Saugatuck recently concluded a series of conversations with CFOs from all types and sizes of firms in the U.S., Western Europe, the Pacific Rim countries, and mainland Asia. Some of what was discussed tests the positions developed from our 2014 Cloud Finance study; more of the discussions drilled deeper into the changing roles of Finance and the CFO. An in-depth report that integrates our previous research with the shifting and evolving roles and needs of CFOs and Finance organizations will be published for Saugatuck clients later in April or May 2015.
A new Strategic Perspective published for Saugatuck research clients examines a core issue regarding CFOs and Cloud adoption: namely, is Finance adoption and use of Cloud-based systems lagging behind most other areas of the enterprise because CFOs are too cautious?
First, we need to establish whether Finance really is “behind” other areas of enterprise business in overall Cloud adoption and use.
Figure 1: Finance and Cloud – Not Applying Themselves?
Source: Saugatuck Technology Inc. Continue reading
The importance of the API economy has been apparent for several years, and API availability and use is growing exponentially. To date, this growth has been fueled by mobility, with APIs providing a mechanism for enabling tiny apps on mobile devices to perform important tasks by invoking the capability of hosted applications. At the same time, Big Data and Advanced Analytics have been developing steadily and moving toward direct real-time integration with business processes. Analytics APIs, particularly the new machine-learning driven Predictive APIs (PAPIs), can provide the glue to bring Analytics and processes together.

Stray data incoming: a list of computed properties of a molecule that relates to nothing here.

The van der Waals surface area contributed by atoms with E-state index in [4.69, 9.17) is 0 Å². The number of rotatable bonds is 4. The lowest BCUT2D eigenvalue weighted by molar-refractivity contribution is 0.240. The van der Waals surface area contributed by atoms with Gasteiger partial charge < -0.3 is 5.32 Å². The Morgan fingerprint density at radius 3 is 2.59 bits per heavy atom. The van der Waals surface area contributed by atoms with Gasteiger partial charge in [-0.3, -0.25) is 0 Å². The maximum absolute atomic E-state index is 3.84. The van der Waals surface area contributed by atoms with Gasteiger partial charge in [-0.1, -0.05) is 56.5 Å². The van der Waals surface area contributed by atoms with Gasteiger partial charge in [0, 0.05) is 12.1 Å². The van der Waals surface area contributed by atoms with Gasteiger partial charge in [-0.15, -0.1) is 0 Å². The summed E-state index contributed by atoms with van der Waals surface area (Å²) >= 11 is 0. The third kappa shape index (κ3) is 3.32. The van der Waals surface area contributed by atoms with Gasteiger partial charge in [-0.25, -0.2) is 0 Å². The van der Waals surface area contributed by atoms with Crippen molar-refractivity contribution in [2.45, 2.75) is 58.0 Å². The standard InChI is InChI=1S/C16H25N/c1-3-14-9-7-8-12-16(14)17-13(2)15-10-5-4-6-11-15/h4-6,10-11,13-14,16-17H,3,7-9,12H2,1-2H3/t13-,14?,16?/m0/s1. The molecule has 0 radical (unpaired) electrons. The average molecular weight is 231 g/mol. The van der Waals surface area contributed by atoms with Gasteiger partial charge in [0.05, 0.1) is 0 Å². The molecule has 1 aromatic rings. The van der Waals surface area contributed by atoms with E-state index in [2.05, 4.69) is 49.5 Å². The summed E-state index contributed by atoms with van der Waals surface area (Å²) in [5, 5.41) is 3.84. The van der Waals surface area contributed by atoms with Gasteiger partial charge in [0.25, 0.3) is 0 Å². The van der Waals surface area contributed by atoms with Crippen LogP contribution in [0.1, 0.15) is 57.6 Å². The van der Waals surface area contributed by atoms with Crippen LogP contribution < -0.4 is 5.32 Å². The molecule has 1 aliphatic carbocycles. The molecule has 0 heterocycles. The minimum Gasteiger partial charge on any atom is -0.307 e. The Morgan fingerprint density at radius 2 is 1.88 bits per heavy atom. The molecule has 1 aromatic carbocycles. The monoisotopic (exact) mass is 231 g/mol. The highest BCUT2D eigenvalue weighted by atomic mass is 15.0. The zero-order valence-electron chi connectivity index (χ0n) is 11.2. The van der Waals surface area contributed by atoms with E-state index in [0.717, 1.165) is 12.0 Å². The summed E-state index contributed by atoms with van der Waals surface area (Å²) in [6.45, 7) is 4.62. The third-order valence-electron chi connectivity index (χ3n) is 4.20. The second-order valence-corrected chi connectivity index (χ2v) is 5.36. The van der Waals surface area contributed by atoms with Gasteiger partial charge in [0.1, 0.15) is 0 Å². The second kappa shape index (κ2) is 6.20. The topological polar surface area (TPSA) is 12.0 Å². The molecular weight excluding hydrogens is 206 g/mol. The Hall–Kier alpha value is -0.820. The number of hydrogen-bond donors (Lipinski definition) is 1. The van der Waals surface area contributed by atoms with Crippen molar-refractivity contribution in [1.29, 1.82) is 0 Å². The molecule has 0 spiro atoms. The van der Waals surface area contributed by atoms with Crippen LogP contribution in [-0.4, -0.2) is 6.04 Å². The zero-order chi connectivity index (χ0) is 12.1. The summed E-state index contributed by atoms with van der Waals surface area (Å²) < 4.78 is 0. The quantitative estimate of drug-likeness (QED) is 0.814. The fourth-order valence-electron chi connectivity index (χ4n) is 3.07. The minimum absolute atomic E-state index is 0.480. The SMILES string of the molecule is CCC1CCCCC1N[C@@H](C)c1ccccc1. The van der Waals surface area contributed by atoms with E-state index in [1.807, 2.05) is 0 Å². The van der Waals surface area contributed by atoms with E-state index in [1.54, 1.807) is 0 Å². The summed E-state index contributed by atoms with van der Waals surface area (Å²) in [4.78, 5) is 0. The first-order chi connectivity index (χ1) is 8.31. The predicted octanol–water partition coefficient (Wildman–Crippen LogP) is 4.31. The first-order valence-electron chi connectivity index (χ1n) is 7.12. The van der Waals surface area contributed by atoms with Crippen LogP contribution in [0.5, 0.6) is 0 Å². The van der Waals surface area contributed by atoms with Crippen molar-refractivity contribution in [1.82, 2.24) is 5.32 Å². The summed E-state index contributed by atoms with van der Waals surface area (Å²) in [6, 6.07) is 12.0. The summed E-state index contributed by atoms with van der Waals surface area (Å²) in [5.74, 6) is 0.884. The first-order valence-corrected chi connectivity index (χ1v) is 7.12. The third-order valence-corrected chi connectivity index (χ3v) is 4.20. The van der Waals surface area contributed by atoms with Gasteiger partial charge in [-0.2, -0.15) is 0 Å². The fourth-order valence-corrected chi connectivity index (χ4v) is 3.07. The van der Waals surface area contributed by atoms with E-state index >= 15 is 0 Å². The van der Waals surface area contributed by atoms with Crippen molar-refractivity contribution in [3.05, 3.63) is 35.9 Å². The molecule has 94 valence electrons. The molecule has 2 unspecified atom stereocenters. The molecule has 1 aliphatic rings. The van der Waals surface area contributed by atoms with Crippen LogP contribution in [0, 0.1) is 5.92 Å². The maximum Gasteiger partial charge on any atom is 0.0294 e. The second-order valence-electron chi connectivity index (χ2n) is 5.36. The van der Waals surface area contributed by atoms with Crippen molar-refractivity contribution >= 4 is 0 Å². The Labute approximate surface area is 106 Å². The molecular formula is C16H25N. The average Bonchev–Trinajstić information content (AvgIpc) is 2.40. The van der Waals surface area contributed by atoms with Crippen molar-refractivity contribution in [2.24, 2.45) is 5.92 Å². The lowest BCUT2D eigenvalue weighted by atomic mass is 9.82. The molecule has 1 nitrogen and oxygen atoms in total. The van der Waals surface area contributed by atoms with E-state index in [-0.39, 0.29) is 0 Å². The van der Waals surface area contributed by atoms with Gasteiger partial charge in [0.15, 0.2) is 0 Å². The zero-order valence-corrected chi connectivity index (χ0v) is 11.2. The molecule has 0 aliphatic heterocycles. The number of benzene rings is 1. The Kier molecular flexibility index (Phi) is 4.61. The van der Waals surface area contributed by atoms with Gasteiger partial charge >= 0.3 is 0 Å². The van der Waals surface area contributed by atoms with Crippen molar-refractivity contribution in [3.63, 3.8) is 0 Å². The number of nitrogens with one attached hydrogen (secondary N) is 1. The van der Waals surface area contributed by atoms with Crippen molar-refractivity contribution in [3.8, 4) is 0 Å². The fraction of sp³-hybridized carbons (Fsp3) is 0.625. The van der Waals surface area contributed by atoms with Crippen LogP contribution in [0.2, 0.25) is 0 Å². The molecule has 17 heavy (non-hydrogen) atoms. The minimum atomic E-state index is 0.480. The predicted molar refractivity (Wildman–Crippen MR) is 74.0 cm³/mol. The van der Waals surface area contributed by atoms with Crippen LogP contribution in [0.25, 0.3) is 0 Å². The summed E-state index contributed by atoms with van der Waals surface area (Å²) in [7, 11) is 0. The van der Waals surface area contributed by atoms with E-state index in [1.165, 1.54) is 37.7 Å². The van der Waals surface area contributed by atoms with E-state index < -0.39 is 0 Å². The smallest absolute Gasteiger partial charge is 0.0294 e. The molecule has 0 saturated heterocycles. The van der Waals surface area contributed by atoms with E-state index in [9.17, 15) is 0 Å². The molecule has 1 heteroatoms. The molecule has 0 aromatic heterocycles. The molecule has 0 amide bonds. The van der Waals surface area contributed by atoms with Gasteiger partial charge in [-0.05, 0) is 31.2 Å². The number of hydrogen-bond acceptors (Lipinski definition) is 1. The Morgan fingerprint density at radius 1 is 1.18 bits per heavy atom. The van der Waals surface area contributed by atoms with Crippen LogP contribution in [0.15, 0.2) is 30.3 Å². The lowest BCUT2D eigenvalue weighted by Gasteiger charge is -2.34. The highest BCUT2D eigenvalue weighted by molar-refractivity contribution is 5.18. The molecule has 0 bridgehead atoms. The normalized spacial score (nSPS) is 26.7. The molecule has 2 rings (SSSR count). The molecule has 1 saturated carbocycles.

Analytics APIs offer the possibility of real time access to analytics inserted directly into composite applications. This offers great possibilities for enhancement of business processes, but it also opens the possibility of combining multiple simultaneous streams of analysis on an ad-hoc basis, creating a variable and scalable artificial intelligence.
Predictive APIs are already here and are being provided by major vendors and startups alike. This includes Microsoft, which provides Azure machine learning, and Google, which provides its Prediction API currently in a beta. Emerging providers taking revolutionary steps in this area include BigML, Swift API, Datagami, GraphLab, Apigee Insights, Openscoring.io, Intuitics, Zementis, Predixion, PredictionIO, H2O, Yottamine, Lattice, Futurelytics, and Lumiata. As with many other technologies in the IT sector, a lot of the innovation is happening with startups. In this case, however, startups greatly expand their capabilities of the underlying technology by opening up a wider range of APIs for assembly to handle an ever-increasing range of data and outcomes. Continue reading